Editor’s Note: Brave is an open-source, privacy-centered browser designed to block trackers and malware. It leverages blockchain technology to anonymously track user attention securely and rewards publishers accordingly. It has caused many to change the way they think about online privacy and advertising. And with the new integration with one of the world’s most recognized archival tools, the Wayback Machine, it may change the way data discovery and legal discovery professionals search archived web pages. The following extracts provide information on and considerations for this new integration
Extract from an article by Andrew Heinzman from ReviewGeek
Brave Browser Integrates Wayback Machine to Automatically Find Deleted Web Pages
Tired of manually punching links into the Wayback Machine? As part of its newest update, the Brave desktop browser will automatically look up archived web pages when it encounters a broken or deleted website.
The Wayback Machine is, of course, one of the internet’s greatest archival tools. It’s like a museum for old or broken websites, and it’s used nearly every day by hobbyists, journalists, and the US judicial system. Its newfound integration in the Brave browser feels like an obvious choice, as both tools are meant to change how we use the internet.
But how does this Wayback Machine integration work? It’s simple, when the Brave browser detects that a web page is broken (through an error like “404 Not Found,” 408, 410, 451, 500, 502, etc), it prompts you to “Check for a Saved Version” of the website through the Wayback Machine. If any archived pages are available, they’re pulled up in your browser automatically.
Extract from an article by Jon Porter from The Verge
Brave Browser Now Automatically Points to Wayback Machine on 404
The Brave web browser can now automatically detect when a webpage is unavailable and will offer to search the Wayback Machine for a backup, the Internet Archive has announced. Although the 404 error code is the most well known, the announcement notes that the feature also works for 408, 410, 451, 500, 502, 503, 504, 509, 520, 521, 523, 524, 525, and 526 errors.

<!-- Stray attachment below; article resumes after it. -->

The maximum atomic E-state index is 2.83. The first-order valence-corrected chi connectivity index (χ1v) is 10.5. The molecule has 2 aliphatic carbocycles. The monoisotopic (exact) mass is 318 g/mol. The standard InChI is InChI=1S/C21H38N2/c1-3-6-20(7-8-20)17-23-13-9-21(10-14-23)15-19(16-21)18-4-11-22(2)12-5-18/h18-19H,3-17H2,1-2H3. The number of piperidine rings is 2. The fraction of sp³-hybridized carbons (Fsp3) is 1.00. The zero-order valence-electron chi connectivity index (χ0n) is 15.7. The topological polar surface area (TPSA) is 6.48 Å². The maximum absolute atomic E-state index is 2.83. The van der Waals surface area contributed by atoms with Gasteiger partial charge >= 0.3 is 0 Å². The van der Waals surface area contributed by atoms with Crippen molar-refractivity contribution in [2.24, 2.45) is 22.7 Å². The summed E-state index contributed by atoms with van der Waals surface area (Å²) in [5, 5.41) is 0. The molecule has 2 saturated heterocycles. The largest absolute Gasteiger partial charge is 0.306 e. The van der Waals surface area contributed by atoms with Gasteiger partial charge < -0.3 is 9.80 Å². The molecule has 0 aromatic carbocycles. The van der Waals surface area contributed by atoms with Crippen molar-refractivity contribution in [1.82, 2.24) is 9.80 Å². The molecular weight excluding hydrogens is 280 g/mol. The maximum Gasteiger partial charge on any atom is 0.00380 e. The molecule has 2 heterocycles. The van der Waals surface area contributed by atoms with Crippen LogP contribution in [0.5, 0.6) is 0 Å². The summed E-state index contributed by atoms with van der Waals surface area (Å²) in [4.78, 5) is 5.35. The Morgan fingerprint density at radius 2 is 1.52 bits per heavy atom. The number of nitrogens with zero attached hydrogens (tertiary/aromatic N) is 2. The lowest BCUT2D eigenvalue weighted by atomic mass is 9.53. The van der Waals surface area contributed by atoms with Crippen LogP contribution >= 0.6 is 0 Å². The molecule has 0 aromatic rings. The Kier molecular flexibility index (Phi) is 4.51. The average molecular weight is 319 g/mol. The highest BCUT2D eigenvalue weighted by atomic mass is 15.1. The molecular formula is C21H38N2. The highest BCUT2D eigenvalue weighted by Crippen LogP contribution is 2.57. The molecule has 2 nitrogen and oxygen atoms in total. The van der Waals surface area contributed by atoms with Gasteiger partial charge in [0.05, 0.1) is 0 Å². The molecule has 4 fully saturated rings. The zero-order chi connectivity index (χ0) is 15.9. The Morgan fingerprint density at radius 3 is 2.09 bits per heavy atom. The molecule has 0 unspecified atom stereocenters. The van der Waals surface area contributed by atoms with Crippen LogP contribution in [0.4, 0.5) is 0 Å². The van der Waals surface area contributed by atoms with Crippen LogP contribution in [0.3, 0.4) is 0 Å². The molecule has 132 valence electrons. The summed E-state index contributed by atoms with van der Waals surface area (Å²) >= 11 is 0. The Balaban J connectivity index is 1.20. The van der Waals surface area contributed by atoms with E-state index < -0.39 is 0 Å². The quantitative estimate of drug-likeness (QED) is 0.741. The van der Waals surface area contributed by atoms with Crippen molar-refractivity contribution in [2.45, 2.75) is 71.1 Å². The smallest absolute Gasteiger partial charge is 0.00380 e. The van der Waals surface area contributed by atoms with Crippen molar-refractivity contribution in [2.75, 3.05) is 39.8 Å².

If you visit a missing page (such as this one) using Brave then the browser will generate a notification that reads “Sorry, that page is missing. Do you want to check if a saved version is available on the Wayback Machine?” Clicking the prompt takes you to an archived version of the page, where you can then scroll through different snapshots of the page taken over time. It makes it easier to find information that’s disappeared from the internet, regardless of whether it’s been deliberately removed or has just disappeared by accident.
Extract from an article by Kieren McCarthy from The Register
Archive.org’s Wayback Machine is Legit Legal Evidence, US Appeals Court Judges Rule
Analysis: The Wayback Machine’s archive of webpages is legitimate evidence that may be used in litigation, a US appeals court has decided.
The second circuit ruling supports a similar one from the third circuit – and, taken together, the decisions could pave the way for the Internet Archive’s library of webpages to be considered evidence for countless future trials.
United States v. Gasperini, Docket No. 17-2479-cr (2d Cir. Jul. 2, 2018)Wayback-Machine-Gasperini-Second-Circuit-Decision
The second circuit, based in New York, was asked over the summer to review an appeal by an Italian computer hacker in which he sought to exclude screenshots of websites run by him that tied him to a virus and botnet he was ultimately convicted over. Prosecutors had taken screenshots of his webpages from the Internet Archive and used them as trial evidence – and he wanted the files thrown out.
Extract from an article by Mark Graham from the Internet Archive
Brave Browser and the Wayback Machine: Working Together to Help Make the Web More Useful and Reliable
The Web just got a little bit more reliable.
Available today, starting with version 1.4 of its desktop browser, Brave has added a 404 detection system, with an automated Wayback Machine lookup process to its desktop browser.
By default, it now offers users one-click access to archived versions of Web pages that might otherwise not be available. Specifically we are checking for 14 HTTP error codes in addition to the 404 (page not found) condition, including: 408, 410, 451, 500, 502, 503, 504, 509, 520, 521, 523, 524, 525, and 526.
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